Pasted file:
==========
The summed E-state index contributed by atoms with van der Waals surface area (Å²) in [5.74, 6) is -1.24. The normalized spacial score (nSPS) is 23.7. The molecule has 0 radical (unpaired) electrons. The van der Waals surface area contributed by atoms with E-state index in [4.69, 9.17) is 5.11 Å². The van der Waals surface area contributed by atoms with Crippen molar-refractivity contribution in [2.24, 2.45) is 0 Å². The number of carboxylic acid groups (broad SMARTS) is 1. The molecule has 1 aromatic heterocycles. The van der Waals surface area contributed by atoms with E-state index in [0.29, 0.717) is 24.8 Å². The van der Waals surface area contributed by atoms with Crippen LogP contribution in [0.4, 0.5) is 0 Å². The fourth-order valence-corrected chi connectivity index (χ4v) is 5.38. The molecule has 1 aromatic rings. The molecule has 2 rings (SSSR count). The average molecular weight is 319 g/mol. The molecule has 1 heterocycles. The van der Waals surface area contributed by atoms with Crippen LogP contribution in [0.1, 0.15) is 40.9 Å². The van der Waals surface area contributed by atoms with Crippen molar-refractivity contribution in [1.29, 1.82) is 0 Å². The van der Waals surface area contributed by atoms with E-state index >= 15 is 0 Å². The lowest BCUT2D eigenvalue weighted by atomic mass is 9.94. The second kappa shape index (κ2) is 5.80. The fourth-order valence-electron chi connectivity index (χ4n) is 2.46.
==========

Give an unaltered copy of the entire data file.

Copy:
The summed E-state index contributed by atoms with van der Waals surface area (Å²) in [5.74, 6) is -1.24. The normalized spacial score (nSPS) is 23.7. The molecule has 0 radical (unpaired) electrons. The van der Waals surface area contributed by atoms with E-state index in [4.69, 9.17) is 5.11 Å². The van der Waals surface area contributed by atoms with Crippen molar-refractivity contribution in [2.24, 2.45) is 0 Å². The number of carboxylic acid groups (broad SMARTS) is 1. The molecule has 1 aromatic heterocycles. The van der Waals surface area contributed by atoms with E-state index in [0.29, 0.717) is 24.8 Å². The van der Waals surface area contributed by atoms with Crippen LogP contribution in [0.4, 0.5) is 0 Å². The fourth-order valence-corrected chi connectivity index (χ4v) is 5.38. The molecule has 1 aromatic rings. The molecule has 2 rings (SSSR count). The average molecular weight is 319 g/mol. The molecule has 1 heterocycles. The van der Waals surface area contributed by atoms with Crippen LogP contribution in [0.1, 0.15) is 40.9 Å². The van der Waals surface area contributed by atoms with Crippen molar-refractivity contribution in [1.29, 1.82) is 0 Å². The van der Waals surface area contributed by atoms with E-state index >= 15 is 0 Å². The lowest BCUT2D eigenvalue weighted by atomic mass is 9.94. The second kappa shape index (κ2) is 5.80. The fourth-order valence-electron chi connectivity index (χ4n) is 2.46.